And some agencies send you the records exactly as you ask for them. Sometimes, they send it the same day or even hours after you file your request. (Thank you!)
As a data reporter, roughly 80 percent of my job is cleaning and wrangling data from inconvenient formats (like paper) into databases. When agencies send Excel spreadsheets printed and scanned in with hand-written notes, I have to spend time extracting the data using special software or hand-entering the data. So even though an agency is complying with the law and giving us the information we have asked for, it’s a given that we’ll have to do more work to even use the information and deduce any sort of finding.
Tip 3: Remember, there’s a human being behind every record and document. So play nice.
Some FOIA officers try to discourage people, especially reporters like me who pester them for records. And sometimes, you even see their complaints about your requests.
I try to remember that there are countless other people asking for records and the agency I’m dealing with might be juggling many other requests. I like to get to know FOIA officers, understand what irritates them, how they prefer I communicate — via email or phone — and what times are most convenient to reach them. I save all this information in a spreadsheet.
Because I send so many FOIA requests, I need a game plan for tackling each department. If I make consecutive requests to the same department several days in a row, I could tick off some employees. So I keep a log of all the information I’d like to request, call the FOIA officer to see what they have on their plate, and begin negotiating. For example, for our Documenting Hate project, I’ve sent requests to police departments all over the state and asked for several years of hate crime data. Rather than ask for all 10 years of data at once, I work out a schedule that is convenient for me as well as the records departments, especially in small jurisdictions.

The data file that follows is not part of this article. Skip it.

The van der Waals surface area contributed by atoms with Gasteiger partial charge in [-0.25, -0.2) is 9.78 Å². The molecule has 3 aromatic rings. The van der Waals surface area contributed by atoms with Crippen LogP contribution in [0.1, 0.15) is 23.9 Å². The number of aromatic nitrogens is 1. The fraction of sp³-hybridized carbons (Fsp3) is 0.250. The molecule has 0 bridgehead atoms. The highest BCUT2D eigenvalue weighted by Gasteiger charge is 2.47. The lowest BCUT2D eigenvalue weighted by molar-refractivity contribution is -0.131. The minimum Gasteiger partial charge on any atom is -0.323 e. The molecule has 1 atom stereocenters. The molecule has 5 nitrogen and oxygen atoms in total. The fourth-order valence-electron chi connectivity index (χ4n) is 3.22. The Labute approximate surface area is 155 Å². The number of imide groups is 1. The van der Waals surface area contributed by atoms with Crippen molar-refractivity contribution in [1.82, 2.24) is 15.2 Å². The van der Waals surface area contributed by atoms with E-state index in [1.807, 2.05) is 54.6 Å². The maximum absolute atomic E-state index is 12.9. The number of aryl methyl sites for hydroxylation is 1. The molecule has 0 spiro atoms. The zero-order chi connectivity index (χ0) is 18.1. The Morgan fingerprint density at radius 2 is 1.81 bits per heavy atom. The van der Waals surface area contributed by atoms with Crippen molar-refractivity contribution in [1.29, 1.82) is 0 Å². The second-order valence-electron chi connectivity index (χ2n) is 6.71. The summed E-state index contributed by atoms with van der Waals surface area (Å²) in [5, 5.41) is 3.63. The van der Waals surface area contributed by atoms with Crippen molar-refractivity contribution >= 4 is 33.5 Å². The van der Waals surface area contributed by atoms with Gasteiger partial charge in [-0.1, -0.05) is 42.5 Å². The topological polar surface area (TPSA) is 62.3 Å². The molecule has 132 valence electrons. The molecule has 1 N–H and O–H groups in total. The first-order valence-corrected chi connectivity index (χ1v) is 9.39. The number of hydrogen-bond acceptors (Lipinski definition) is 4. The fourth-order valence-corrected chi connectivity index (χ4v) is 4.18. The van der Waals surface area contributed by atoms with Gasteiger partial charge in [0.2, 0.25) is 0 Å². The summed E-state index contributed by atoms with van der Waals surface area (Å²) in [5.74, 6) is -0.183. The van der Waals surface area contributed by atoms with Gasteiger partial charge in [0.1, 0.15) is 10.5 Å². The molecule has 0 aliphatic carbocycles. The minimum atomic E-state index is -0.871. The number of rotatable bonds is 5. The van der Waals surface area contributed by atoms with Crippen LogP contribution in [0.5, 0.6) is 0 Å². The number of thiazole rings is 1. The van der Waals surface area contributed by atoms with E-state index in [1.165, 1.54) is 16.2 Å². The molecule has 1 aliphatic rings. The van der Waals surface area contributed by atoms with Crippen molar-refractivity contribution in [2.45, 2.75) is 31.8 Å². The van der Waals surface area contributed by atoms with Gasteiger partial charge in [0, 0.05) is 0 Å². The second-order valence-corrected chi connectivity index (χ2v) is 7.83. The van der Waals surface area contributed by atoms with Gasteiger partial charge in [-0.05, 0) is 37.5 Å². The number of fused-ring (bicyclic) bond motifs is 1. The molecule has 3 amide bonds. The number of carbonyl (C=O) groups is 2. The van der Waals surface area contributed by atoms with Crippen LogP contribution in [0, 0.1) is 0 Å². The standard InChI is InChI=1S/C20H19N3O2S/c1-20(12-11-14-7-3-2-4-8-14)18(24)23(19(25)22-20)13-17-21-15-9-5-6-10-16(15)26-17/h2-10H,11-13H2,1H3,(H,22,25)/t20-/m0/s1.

I also follow up on my requests at the same time and same day every week, so the FOIA officer knows I’m diligent. It also puts a bit of pressure on them, I think. Illinois FOIA officers seem to appreciate the reminders, though I can imagine some find my badgering them for records annoying.
In my experience, Illinois FOIA officers have generally been helpful in leading me to other agencies that may have records I’m seeking if their agencies don’t have them. Show that you value their time, and sometimes they’ll come through for you.
Perhaps the best tactic is to actually go the agency, meet records officers and ask them to show you how they do their work. It’s easier to understand the process when you find out the agency keeps its documents in a closet or a musty old basement filled with boxes of files. One agency I visited had lost data because a pipe burst in the records closet. Their workers were forced to enter handwritten notes and tally up information from water-damaged paper records.
These visits also let you see the programs and software an agency uses, which is especially useful when they tell you they can’t export your records because they use some obscure government computer program. Also you’ll see if they do, in fact, get 15 calls a day for records and have to go through various hoops to find the data, wrangle it and redact it.
The time you’ll spend on these visits is worth it when you get information that had been sitting on a bunch of floppy disks, just begging for someone to analyze and report on it.
Tip 4: Always FOIA the FOIA requests and know how they keep their data.
You’re probably wondering what have I asked for in my thousand-plus records requests? Well, out of all my requests, I’ve received 803, or 79 percent of them. Some of them were FOIAs on the FOIAs — so asking for what other people have asked for. If you know what records have already been granted, you can request the same records and not have to wait months for your data. So ask for the agency’s FOIA logs.
I’ve also asked for the record retention schedules for state agencies, which help me understand how and where the agencies keep their records and how often they shred them. The record retention schedules are an index, with codes for each department and each kind of document the agency keeps. When I get them, I add their shredding calendars to a master calendar. That allows me to know when they are going to purge their records, so I can request them before they disappear.
I’ve also digitized these schedules, so our reporters can search them. This is helpful when we’re requesting documents; the more specific we can be, the faster and easier it will be to get what we need.
These skills have helped me navigate the systems of Illinois, but I know there’s much more to learn.
My hope is that with each FOIA request, I can shine a light on information we can use to tell a larger story and encourage government to be more transparent.